Expert tips for shedding or adding weight to manage one's disease
Any health professional will tell you that good nutrition is a key to living well with and managing a neuromuscular disease. But what if the disease itself makes that goal hard to reach? That’s the all-too-common challenge many people with neuromuscular disorders face.
For example, when mobility decreases, unhealthy weight gain tends to follow. “I often see this issue in people with Duchenne muscular dystrophy (DMD),” says Michael Fischer, a clinical dietitian at the MDA/ALS Center at Carolinas Medical Center in Charlotte, N.C. “Many are on a corticosteroid that may be associated with side effects, such as increased appetite and sodium retention, both of which lead to weight gain.” (For more, see related sidebar below.)
Changes in mobility also play a role. “As mobility declines, so do people’s energy needs,” Fischer adds. “But they may not be adjusting their caloric intake as they decrease their energy expenditure.” If they take in more calories than they burn, they put on extra pounds. Research suggests as many as 54 percent of people with DMD are obese, although the problem is not confined to people with DMD.
Katrina Gossett, who has spinal muscular atrophy (SMA), has described her struggle this way: “Combine college and the dining halls and the freedom to eat whatever you want with having spinal muscular atrophy, which prevented exercise, and you’ve got trouble. My weight slowly crept up, as did my pants size.”
Gossett found the key to weight control was obtaining a wheelchair scale. (To learn more about her experience, read Weight Loss from a Wheelchair: My Plan, and follow her MDA Transitions Center blog.)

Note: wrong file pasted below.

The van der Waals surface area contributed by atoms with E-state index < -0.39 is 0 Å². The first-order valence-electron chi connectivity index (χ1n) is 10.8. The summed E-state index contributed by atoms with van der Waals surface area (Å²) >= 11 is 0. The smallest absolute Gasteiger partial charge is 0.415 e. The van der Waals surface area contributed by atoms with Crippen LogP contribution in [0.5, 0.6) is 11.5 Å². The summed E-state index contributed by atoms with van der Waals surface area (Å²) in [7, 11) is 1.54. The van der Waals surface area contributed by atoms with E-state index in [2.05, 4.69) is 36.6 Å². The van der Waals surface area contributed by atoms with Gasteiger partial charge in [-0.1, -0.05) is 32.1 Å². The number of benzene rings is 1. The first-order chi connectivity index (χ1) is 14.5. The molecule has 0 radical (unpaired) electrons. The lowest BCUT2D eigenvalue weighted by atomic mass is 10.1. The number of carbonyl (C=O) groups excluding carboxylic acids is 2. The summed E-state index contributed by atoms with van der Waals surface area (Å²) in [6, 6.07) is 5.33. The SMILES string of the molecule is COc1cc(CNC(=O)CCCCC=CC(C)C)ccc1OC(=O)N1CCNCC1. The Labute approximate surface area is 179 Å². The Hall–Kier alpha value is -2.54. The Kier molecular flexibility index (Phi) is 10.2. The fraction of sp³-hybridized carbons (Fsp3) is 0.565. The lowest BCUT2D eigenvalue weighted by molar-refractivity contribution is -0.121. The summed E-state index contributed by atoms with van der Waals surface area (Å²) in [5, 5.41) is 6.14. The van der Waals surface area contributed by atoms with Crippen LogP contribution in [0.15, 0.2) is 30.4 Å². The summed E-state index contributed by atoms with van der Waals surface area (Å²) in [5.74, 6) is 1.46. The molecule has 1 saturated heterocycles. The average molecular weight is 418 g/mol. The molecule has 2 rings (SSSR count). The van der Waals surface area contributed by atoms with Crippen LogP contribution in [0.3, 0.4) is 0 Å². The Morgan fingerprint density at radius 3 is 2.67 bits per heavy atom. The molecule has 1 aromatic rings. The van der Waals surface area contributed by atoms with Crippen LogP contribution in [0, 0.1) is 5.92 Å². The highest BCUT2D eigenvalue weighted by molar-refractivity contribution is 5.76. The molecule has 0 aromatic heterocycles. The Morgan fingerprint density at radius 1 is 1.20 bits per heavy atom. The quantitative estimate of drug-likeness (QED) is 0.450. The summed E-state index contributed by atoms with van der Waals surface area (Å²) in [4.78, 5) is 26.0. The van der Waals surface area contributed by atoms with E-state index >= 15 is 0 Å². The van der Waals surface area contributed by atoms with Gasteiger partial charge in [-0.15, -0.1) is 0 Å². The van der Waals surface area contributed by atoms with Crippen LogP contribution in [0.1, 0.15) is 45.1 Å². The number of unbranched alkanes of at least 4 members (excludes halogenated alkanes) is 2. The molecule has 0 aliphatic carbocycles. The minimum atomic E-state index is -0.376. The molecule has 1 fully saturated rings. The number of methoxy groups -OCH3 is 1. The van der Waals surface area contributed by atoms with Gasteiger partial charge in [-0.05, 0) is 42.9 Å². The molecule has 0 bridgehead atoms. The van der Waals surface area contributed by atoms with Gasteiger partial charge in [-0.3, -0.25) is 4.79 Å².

It’s not easy to do, but losing weight can have a huge impact on health and well-being. “By decreasing body fat, individuals breathe better, sleep better and can make more of the muscle function they have,” says Stephen Chavez, Ph.D., outpatient dietitian at Children’s National Medical Center in Washington, D.C.
Other individuals, particularly those diagnosed with ALS (amyotrophic lateral sclerosis) or SMA, may face the opposite problem. Many experience difficulty chewing and swallowing, and may avoid foods that cause issues for them. “Overall their intake will go down, leading to weight loss,” Fischer says.
That issue can be compounded by upper extremity weakness. “If they don’t have a caregiver to help feed them, they may end up skipping meals due to the hassle,” he adds. Fortunately there are many ways to combat these common nutritional challenges.
To lose weight:
To increase food consumption:
Appetite and Corticosteroids
Corticosteroids like prednisone and deflazacort, often prescribed to treat DMD and other neuromuscular disorders — particularly myasthenia gravis (MG) and polymyositis (PM) — are known for causing unwanted weight gain. Managing hunger with small, frequent servings of high-fiber foods that are low in calories and developing an eating schedule are some helpful hints. To learn more, read War on Weight Gain and Nutritional Considerations While on Corticosteroids.
An occupational therapist can help individuals who have trouble chewing or swallowing food by providing altered utensils, arm supports and education on creative mealtime strategies. And both dietitians and speech therapists can educate people on safe swallowing tactics, such as:
Want to know more? Consult the past Quest feature package Exercising with a Muscle Disease. Find it and other related content on nutrition and weight loss by searching our archives at quest.mda.org.
Ready to get started? Contact your local MDA clinic to schedule an appointment with a registered dietitian and speech-language pathologist (SLP).
Beth Howard is a freelance writer living in Charlotte, N.C.